Thursday, December 29, 2011

Rift: Crafting the perfect mage

Mage builds abound on the Web for players of the MMO, Rift, but there's precious little I can find that tells prospective players about the class in detailed and complete terms. I'm going to try to do that, here. Each post will be tagged with "Riftmage" so you can follow that tag to find all of them.

Let me just spend a paragraph on those who don't play Rift yet: mage is one of the four "classes" or "callings" in the game (rogue, warrior and cleric being the other three). The diversity of the game comes from the 10 "souls" that these callings can arrange in any set of 3. If you've played World of Warcraft, then you'll be familiar with the idea of 3 talent trees. That's what your selected 3 souls look like in Rift, but you can select any 3 out of the 10 you like. This means that when I say, "mage", I can mean a necromancer who summons a pet; a pyromancer who throws fireballs around; a chloromancer who heals their party or raid by doing damage to the opponent; or an elementalist who summons an elemental pet among others.



To start, I'm not going to go into any great depth on any one soul configuration. Instead, I'm going to touch on the things that all mages think about. Firstly: mana regeneration. Clerics and mages are so-called "blue bar classes". They have a mana pool and must do something to regenerate that mana or have a very brief contribution to any dungeon, raid or warfront. Mage mana regeneration comes in two forms: active and passive. For the most part, the power-houses of mana regen are Archon and Warlock. Having one of these souls isn't required, but if you don't have one of them, you'll have to think very carefully about what particular mana regeneration abilities your soul configuration provides.

Passive mana regeneration is what the Archon trait, "Exhilaration" provides. This trait returns 2.5% of your maximum mana every time you gain a spell critical hit. Thus, any soul configuration built around a high critical hit chance should think carefully about going into Archon for essentially infinite mana!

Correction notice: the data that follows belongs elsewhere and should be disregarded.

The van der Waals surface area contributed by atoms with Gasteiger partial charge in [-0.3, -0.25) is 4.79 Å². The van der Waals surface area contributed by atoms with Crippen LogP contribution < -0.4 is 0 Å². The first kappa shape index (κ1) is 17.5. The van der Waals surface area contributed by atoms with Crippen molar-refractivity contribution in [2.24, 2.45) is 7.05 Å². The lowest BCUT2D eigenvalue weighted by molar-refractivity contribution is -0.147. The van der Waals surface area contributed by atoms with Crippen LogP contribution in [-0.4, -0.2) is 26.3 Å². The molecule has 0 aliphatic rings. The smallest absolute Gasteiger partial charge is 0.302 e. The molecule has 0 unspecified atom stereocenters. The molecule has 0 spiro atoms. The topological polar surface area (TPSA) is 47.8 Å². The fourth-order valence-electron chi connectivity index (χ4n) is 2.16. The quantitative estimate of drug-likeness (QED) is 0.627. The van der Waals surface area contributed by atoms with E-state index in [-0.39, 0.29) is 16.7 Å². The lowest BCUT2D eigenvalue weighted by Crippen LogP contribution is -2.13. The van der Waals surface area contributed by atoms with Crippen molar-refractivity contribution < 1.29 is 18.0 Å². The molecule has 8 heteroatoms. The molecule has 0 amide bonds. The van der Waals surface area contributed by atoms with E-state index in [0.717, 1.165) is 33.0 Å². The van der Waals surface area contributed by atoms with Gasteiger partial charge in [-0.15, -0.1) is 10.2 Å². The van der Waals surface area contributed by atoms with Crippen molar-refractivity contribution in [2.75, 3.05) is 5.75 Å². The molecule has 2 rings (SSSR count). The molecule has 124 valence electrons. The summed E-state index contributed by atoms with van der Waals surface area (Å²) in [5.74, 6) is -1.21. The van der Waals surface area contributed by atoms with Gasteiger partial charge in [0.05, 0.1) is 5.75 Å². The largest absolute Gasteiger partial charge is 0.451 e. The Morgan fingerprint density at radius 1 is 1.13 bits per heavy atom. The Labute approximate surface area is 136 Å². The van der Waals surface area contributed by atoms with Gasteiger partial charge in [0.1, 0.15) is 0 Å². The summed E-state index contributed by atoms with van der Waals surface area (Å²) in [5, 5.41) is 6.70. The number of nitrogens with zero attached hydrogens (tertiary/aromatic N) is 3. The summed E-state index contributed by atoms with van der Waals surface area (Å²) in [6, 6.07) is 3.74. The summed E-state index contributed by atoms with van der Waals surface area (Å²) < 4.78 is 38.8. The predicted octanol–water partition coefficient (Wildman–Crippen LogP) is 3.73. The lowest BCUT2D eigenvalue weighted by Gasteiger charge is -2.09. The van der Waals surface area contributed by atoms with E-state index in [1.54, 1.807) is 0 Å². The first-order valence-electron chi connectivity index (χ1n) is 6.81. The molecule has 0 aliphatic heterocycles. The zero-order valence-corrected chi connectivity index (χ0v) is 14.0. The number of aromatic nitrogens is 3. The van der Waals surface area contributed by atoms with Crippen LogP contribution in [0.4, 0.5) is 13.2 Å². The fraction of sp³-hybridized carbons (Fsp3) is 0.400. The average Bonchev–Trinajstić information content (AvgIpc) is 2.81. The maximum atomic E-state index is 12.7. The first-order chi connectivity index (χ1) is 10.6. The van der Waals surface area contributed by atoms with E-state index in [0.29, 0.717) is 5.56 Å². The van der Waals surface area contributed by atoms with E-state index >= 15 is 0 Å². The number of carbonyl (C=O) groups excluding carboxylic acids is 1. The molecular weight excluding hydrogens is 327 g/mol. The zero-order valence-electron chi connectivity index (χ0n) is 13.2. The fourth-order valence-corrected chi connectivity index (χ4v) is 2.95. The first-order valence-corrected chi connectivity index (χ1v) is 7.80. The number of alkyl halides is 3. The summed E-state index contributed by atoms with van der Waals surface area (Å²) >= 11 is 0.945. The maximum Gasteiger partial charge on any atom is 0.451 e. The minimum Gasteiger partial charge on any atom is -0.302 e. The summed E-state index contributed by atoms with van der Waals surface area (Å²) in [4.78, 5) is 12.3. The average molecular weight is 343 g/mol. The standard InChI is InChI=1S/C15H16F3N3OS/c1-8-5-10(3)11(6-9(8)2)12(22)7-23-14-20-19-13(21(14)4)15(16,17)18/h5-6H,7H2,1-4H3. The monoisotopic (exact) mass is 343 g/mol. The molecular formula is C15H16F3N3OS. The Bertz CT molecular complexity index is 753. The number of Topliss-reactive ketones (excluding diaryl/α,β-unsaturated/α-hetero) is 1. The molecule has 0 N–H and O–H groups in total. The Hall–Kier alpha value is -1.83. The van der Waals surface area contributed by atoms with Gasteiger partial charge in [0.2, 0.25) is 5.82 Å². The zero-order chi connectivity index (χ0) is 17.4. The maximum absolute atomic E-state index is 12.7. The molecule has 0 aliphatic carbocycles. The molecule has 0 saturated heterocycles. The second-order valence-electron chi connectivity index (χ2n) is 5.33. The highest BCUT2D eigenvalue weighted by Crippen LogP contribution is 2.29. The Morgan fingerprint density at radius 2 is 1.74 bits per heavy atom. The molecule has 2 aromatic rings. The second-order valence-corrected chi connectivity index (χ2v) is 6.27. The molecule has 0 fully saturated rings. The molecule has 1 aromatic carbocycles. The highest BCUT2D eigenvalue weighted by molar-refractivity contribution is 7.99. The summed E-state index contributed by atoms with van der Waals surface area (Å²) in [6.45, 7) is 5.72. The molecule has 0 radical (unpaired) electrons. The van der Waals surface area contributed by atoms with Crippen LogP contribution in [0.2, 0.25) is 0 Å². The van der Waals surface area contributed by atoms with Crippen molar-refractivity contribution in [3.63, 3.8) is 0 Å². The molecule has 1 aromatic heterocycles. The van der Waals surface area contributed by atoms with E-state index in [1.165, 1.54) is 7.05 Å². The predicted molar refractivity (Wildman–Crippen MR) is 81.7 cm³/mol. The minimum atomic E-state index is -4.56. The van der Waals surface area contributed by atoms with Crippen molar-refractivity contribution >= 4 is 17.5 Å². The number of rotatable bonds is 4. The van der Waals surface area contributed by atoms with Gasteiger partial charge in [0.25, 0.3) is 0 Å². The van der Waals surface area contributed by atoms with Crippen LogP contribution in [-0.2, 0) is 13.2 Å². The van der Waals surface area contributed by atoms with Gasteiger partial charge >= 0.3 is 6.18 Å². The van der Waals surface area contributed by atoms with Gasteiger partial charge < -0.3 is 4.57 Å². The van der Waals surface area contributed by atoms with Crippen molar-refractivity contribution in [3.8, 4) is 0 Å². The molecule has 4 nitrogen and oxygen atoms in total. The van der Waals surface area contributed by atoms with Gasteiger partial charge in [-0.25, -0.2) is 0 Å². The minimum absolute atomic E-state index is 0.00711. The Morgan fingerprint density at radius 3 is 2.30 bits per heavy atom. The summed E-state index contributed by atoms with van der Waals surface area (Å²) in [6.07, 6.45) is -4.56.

Active mana regeneration comes in two forms: offensive and internal. Offensive mana regeneration may require a specific condition like the Necromancer "Consumption" trait which grants them a spell of the same name to debuff opponents and return mana. Offensive mana regeneration might also take the form of Archon's Leeching Flames which is a damage over time spell which grants mana in return over its duration.

Internal, active mana regeneration, on the other hand, requires that the mage perform some action which doesn't affect the target, but returns mana. One example of this is Chloromancer's Empathic Bond, which returns mana when the target of their Synthesis buff is damaged. Another example is the Warlock ability "Sacrifice Life: Mana" which damages the caster, but grants mana in return.

There are several tradeoffs to be had, here. Passive mana regeneration is attractive because it doesn't require any changes to the mage's cast rotation. You simply benefit from the abilities which you already use. Offensive mana regeneration, however, allows you to continue damaging an opponent while gaining mana..

The least attractive are the active, internal abilities because they require that you put a non-damaging spell into your rotation, consuming cast time that could have been used for other abilities. For healing, this might be attractive because a break in the action doesn't have to be filled with extra damage in order to win. Also, for damage over time-based builds, damaging the enemy continues after a full suite of DoTs have been applied, so taking one global cooldown to cast Sacrifice Life: Mana isn't as damaging.

Bottom line: mages consume mana like a man dying of thirst consumes water. You need to bring powerful mana regeneration tools to the party in order to remain competitive with your teammates, no matter what build you use.
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